There is a battle going on in the industry when it comes to domestic water distribution systems, and it lies in how plumbing engineers size domestic water piping. System longevity, pressure drop, water age, noise and building codes will influence the approach taken in sizing a domestic water system.

First, we need to understand the many functions of a domestic water system. Domestic water systems are used to provide clean potable water to plumbing fixtures, medical equipment, process water applications and mechanical uses. Domestic water systems bring water in from a municipal connection outside the building to many delivery points inside the building. Domestic water systems are pressurized water supply systems utilizing water pressure to “push” water thru piping to deliver to the required outlet.

Next, we need to understand what influences how we size domestic water systems. The most influential party will be the building code. It will establish the minimum required pipe size for a segment of pipe. This size will be a function of the connected fixture or fixtures downstream of the specific segment.

Building codes predominately use the Water Supply Fixture Unit (WSFU) method for determining a segment’s pipe size. The WSFU method is based on weighting fixtures in accordance with their water supply load-producing effects on the water distribution system. The National Bureau of Standards published BMS65: Methods of Estimating Loads in Plumbing Systems by Dr. Roy B. Hunter in the 1940s, which gives tables of the load-producing characteristics (fixture unit weights, see Table 6-7) of commonly used fixtures, along with probability curves that make it possible to apply the method easily to actual design problems.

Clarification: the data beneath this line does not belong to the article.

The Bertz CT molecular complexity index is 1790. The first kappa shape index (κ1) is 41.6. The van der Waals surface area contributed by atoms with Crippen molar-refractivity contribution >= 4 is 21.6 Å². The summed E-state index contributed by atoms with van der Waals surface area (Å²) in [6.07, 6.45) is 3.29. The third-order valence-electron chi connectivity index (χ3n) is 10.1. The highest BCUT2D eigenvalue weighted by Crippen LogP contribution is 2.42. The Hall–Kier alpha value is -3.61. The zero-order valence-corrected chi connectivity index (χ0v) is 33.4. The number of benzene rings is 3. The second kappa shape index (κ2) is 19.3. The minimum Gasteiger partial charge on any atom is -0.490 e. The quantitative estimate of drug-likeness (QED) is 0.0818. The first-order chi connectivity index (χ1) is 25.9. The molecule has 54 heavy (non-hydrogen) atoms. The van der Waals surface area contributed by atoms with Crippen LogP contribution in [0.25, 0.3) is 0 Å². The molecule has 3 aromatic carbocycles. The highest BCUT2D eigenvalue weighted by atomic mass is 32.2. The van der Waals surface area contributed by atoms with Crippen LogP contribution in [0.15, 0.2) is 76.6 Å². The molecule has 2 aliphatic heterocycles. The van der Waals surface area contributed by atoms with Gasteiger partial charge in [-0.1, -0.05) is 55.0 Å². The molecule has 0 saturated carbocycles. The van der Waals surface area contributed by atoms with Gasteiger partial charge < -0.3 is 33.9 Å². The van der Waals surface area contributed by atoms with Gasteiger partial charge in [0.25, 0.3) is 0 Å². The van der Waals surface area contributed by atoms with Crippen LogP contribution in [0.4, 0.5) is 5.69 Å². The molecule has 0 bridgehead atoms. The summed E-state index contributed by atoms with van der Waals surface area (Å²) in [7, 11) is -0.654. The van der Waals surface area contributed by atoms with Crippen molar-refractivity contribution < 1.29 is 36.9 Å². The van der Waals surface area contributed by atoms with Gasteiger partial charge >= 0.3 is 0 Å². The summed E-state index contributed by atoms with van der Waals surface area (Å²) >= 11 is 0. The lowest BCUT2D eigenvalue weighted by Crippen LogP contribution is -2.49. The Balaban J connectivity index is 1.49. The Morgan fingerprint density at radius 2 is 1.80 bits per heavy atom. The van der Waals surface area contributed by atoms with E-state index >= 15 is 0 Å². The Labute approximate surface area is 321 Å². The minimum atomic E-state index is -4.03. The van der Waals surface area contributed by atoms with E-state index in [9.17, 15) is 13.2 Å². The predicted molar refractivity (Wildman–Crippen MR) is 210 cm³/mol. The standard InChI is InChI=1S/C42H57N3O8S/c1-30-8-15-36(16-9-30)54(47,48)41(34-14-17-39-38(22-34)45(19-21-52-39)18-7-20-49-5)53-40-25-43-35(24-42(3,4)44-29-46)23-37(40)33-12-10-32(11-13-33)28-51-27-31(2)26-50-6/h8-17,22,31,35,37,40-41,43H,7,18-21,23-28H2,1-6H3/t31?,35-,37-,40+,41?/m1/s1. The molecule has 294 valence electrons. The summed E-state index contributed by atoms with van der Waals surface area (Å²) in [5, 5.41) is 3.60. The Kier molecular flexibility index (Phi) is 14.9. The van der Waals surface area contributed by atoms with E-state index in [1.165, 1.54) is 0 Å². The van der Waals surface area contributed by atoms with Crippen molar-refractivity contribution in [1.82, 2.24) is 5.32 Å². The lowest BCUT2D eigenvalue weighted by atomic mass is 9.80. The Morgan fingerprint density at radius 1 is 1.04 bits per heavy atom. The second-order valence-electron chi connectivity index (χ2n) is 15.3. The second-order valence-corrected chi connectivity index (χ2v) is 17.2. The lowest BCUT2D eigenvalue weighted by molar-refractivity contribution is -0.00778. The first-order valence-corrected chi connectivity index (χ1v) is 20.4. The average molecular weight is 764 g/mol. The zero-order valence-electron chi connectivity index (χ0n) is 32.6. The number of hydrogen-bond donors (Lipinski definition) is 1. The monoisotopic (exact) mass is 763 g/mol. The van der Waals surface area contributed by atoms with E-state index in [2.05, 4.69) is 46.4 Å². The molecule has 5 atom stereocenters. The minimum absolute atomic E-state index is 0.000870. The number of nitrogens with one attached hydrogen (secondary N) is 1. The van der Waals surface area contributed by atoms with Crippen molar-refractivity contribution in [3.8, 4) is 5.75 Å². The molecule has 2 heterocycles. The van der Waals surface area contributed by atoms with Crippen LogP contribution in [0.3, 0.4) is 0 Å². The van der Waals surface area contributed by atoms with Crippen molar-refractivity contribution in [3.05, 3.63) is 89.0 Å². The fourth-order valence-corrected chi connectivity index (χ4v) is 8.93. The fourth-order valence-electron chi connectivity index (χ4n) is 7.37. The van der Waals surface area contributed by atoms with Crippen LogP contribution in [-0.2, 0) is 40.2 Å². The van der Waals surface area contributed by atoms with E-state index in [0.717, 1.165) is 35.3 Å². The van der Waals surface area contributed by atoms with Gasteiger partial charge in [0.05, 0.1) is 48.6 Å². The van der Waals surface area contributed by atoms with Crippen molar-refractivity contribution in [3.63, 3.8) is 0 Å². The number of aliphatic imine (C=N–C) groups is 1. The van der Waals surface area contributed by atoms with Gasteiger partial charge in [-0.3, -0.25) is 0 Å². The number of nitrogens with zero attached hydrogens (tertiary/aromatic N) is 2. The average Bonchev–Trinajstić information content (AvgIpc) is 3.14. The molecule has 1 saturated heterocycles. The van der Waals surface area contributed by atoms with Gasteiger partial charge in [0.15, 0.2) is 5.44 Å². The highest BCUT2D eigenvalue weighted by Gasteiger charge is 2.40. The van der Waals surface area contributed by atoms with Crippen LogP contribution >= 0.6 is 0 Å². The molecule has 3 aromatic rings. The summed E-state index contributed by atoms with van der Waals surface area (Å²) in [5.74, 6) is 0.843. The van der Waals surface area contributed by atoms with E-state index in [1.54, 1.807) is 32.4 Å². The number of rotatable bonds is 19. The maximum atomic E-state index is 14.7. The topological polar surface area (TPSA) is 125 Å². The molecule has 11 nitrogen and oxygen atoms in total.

Plumbing engineers must understand that water supply fixture units are dictated in the applicable plumbing code per fixture type. Water supply fixture units should be tabulated using tables within the applicable code for your specific project.

Plumbing engineers are obligated to follow the requirements of the building code. But doing so may have repercussions if thought is not given to the other factors mentioned above.

The WSFU method in many building codes is relying on data that is over 80 years old. Buildings, technology and plumbing fixtures are much different in modern times than in the 1940s. We have seen a significant reduction in water consumption at the fixture level established by the United States Energy Policy Act of 1992, and many municipalities enacting even more stringent requirements in recent years.

If we are sizing piping based on the performance and use of fixtures from 80 years ago, then how much larger is the pipe than it needs to be? This presents engineers with a new dilemma — water age. More specifically, water that is too old for its own good. Specifically, primary and secondary disinfectants are dissipating out of the water before it gets to the tap, which is problematic for biofilm and waterborne pathogen development.

Thankfully, we are seeing industry research to improve upon the WSFU method to include the use of smaller pipes. And we are seeing results, with the water demand calculator being implemented in some code language across the U.S.

The next question that needs to be asked is: “Can a pipe be too small?” The short answer is yes.  System longevity, noise and pressure drop still must be considered in the overall system design.